Following a recent comment in the Leeds Flickr Group about the cost of things like Photoshop, Lightroom and other photo software, I thought I’d post a small article about some of the free alternatives that are available on the net.

First up, how about a Photoshop alternative?



GIMP (GNU Image Manipulation Project) is a very well known open source image editor stuffed with an very extensive feature set. It’s a raster editor, which means that it performs operations directly on the pixels that make up the image (like Photoshop), and not a vector editor (think Illustrator). Unless you are working as a graphic design GIMP will meet jsut about all the image editing requirements you have. For more information and to download it visit:

Next up lets look at an alternative to Photomatix for producing high dynamic range (HDR) images.


Despite the rather strange name, this program provides you with tools to tone map and create HDR images (although please, no weird halos around everything!). It supports a range of HDR format and allows source images to be imported from a variety of formats – JPEG, PNG, PPM, PBM, TIFF(8 bit). Once again, this application is open source and you can find more information and download it from the following site:

Now how about organising your images and doing basic editting?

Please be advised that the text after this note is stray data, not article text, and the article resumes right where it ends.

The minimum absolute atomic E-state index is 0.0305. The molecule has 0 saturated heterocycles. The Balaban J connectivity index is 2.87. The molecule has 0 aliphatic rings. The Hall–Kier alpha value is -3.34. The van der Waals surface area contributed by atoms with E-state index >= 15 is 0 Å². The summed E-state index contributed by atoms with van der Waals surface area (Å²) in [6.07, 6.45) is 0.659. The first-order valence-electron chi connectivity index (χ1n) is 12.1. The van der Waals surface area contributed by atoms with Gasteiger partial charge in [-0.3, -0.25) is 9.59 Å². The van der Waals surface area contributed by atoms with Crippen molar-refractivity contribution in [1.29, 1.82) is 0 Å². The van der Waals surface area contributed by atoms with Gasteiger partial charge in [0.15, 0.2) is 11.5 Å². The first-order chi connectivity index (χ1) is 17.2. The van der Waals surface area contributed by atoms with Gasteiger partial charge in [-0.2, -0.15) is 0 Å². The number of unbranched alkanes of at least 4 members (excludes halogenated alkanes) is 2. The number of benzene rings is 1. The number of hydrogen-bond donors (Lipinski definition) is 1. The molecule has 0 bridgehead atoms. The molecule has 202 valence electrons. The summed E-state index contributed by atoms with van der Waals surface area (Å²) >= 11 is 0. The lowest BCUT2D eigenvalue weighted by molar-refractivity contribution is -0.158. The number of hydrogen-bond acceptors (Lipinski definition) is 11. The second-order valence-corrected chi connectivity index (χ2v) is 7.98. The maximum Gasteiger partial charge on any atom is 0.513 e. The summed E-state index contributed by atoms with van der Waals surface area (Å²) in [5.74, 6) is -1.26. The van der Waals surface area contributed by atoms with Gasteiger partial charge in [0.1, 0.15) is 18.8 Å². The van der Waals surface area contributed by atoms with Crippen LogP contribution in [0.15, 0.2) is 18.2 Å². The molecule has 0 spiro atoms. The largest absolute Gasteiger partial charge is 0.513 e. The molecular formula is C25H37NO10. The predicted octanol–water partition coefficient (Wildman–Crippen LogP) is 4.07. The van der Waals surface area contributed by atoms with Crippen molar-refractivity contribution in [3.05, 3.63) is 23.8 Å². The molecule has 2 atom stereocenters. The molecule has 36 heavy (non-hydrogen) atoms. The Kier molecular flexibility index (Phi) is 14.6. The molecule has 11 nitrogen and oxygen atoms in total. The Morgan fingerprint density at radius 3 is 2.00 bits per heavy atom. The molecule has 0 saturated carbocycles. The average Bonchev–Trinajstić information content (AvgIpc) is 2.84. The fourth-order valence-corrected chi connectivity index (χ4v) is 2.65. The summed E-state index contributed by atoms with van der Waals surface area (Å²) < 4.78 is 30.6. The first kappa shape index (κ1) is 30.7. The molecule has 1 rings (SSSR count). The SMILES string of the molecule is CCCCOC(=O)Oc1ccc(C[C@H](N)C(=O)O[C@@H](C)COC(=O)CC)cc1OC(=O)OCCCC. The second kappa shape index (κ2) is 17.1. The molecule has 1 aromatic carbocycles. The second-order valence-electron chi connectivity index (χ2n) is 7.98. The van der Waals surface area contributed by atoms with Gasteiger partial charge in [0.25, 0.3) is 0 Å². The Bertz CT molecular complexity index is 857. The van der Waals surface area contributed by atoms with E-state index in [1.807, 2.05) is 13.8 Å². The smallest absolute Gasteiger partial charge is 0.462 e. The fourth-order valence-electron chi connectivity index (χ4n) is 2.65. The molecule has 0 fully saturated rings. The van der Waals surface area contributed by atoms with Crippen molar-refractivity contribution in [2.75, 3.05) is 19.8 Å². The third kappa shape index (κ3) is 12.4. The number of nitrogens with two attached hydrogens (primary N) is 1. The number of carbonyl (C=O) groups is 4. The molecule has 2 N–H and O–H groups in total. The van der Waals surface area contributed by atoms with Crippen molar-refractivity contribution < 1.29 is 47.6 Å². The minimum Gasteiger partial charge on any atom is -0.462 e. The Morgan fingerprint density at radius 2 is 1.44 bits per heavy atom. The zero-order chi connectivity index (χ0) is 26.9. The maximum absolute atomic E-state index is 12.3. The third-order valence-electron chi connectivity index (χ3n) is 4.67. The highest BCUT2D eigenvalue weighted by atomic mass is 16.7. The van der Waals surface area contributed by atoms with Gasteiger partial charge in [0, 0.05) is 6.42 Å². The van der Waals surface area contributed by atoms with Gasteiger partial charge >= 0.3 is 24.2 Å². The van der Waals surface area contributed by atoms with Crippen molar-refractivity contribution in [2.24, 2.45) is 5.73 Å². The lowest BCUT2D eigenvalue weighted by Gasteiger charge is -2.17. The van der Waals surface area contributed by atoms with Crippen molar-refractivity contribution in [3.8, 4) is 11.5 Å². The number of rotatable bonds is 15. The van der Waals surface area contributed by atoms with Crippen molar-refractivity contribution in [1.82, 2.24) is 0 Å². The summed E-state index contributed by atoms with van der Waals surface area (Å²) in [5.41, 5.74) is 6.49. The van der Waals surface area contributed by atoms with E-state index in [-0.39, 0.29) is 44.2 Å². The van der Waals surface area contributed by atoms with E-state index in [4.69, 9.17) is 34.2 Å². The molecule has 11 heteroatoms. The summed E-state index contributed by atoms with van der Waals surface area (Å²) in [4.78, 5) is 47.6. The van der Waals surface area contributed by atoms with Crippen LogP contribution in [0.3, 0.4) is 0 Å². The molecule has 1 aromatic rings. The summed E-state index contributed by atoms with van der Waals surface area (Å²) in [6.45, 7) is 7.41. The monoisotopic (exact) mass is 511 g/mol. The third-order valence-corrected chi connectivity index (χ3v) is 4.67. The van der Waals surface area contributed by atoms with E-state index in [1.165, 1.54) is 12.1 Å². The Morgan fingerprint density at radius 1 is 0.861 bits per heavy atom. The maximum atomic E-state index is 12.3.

Produced by Google, Picasa is surprisingly good at allowing you to organise and sort your photographs. In addition it allows you to eliminate scratches & blemishes, fix red-eye, crop and produce basic video slideshows. Combined with Picasa Web Albums it allows you to upload your latest and greatest shots to the web to share with friends and family. For more info, visit:

Finally, rather than Picasa, were you looking for more of a workflow tool like Lightroom? Well you might just be in luck.

Whilst it’s early days, blueMarine is an open source attempt to replicate much of the functionality of Adobe’s Lightroom and Apple’s Aperture. At its most basic it is a photo browser, which can be explored in different ways (by folder, by calendar, by tags, by galleries). The aim of blueMarine is to fully support the photographic workflow, even before the photo shoot (for instance, trip planning supported by maps) and beyond print or archival. It support a variety of the more popular RAW formats although doesn’t yet provide the non-destructive editing features of some of its more costly competitors. Definitely something to keep an eye on! (

What’s your favourite freebie photo related application?

1 Comment

  • Roger 2009 Jun 03 / 15:13

    Thanks for this information Nick.

    Didn’t know about QTPFSGUI will definitely have to give it a try.

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